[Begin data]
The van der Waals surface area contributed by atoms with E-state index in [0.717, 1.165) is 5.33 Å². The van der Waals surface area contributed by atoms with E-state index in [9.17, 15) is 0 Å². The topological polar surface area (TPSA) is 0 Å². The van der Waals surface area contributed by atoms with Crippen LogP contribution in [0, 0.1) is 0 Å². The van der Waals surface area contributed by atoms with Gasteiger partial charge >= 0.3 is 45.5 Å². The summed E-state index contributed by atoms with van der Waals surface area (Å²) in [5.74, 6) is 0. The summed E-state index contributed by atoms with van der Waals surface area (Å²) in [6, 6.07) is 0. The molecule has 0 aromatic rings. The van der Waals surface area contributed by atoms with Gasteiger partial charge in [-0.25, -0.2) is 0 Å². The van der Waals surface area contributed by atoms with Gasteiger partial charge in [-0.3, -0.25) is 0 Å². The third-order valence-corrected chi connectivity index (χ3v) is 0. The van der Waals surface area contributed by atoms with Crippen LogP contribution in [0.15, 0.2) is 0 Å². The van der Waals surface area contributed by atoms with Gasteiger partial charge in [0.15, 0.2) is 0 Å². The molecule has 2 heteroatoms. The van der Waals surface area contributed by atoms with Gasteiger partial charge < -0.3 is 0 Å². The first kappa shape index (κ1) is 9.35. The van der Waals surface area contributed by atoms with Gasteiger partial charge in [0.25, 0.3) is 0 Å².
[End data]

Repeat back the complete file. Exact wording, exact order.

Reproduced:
The van der Waals surface area contributed by atoms with E-state index in [0.717, 1.165) is 5.33 Å². The van der Waals surface area contributed by atoms with E-state index in [9.17, 15) is 0 Å². The topological polar surface area (TPSA) is 0 Å². The van der Waals surface area contributed by atoms with Crippen LogP contribution in [0, 0.1) is 0 Å². The van der Waals surface area contributed by atoms with Gasteiger partial charge >= 0.3 is 45.5 Å². The summed E-state index contributed by atoms with van der Waals surface area (Å²) in [5.74, 6) is 0. The summed E-state index contributed by atoms with van der Waals surface area (Å²) in [6, 6.07) is 0. The molecule has 0 aromatic rings. The van der Waals surface area contributed by atoms with Gasteiger partial charge in [-0.25, -0.2) is 0 Å². The van der Waals surface area contributed by atoms with Gasteiger partial charge in [-0.3, -0.25) is 0 Å². The third-order valence-corrected chi connectivity index (χ3v) is 0. The van der Waals surface area contributed by atoms with Crippen LogP contribution in [0.15, 0.2) is 0 Å². The van der Waals surface area contributed by atoms with Gasteiger partial charge in [0.15, 0.2) is 0 Å². The molecule has 2 heteroatoms. The van der Waals surface area contributed by atoms with Gasteiger partial charge < -0.3 is 0 Å². The first kappa shape index (κ1) is 9.35. The van der Waals surface area contributed by atoms with Gasteiger partial charge in [0.25, 0.3) is 0 Å².